Effects of chronic suboptimal energy intake on constant-load exercise in young women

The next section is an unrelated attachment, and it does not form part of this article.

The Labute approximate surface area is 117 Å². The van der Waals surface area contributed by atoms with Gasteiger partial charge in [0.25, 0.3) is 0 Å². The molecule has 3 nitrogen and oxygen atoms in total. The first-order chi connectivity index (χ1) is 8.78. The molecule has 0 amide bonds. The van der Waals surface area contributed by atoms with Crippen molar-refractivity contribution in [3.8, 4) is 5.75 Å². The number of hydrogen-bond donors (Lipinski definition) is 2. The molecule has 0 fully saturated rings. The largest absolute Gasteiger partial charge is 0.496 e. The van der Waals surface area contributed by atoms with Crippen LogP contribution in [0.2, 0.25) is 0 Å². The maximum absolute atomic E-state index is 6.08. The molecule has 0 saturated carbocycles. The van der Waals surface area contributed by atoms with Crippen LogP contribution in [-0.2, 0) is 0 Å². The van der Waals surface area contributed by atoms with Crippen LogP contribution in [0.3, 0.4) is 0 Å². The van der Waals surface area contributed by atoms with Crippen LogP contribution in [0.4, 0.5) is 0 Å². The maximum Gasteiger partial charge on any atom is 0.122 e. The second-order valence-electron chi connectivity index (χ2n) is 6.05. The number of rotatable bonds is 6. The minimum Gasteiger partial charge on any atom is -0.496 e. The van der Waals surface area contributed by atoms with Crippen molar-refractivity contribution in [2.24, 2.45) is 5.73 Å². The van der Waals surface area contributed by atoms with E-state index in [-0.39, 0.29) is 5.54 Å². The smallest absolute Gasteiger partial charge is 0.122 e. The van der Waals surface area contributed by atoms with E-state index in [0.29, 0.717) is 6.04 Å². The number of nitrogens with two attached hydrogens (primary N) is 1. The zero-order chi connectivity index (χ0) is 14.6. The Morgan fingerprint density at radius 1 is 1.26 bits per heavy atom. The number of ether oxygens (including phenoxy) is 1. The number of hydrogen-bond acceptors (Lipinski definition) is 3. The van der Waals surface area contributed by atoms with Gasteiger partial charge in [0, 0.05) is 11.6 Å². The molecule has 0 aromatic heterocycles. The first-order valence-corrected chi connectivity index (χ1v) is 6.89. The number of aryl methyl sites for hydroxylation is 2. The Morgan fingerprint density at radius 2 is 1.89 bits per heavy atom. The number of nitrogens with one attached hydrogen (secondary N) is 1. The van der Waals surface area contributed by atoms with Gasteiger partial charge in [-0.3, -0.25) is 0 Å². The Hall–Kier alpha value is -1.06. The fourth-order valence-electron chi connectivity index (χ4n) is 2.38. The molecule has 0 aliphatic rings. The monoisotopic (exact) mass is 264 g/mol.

The physiologic and metabolic effects of chronic consumption of energy below recommended levels on constant-load exercise was studied in women age 19-24 years. Ten controls (average caloric intake ~ 35 kcal/kg body weight) and 10 subjects with suboptimal energy intake (average caloric intake - 25 kcal/kg body weight) were matched for age, exercise caloric expenditure and percentage of HB-predicted RMR. Subjects (n=20) completed a maximal incremental cycle ergometer test and a 30-minute cycle ergometer test at 75 % of peak oxygen consumption. Although both groups presented a significant increase in ventilation (VE) over time of exercise, the rate of change in VE and end-exercise VE value was significantly greater, F (1 J 18) = 5.63, P < .05, for the suboptimal energy intake group than for the controls. Although not statistically significant (p = 0.454), heart rate (HR) tended to be continuously higher for the suboptimal energy intake group than the control group during the constant-load cycle test. Peripheral ratings of perceived exertion (RPE-L) also tended to be higher for the suboptimal energy intake group at the end of constant-load exercise, however, not significantly (p = 0.072). Two subjects in the suboptimal energy intake group failed to complete the 30-minute submaximal constant-load cycle test; one completed 15 minutes and the other 20 minutes. All subjects in the control group completed the entire submaximal constant-load test (30 minutes). These results suggest that women with chronic suboptimal energy intake have increased difficulty tolerating moderate intensity exercise for 30 minutes (an intensity and duration that mimics a typical exercise session).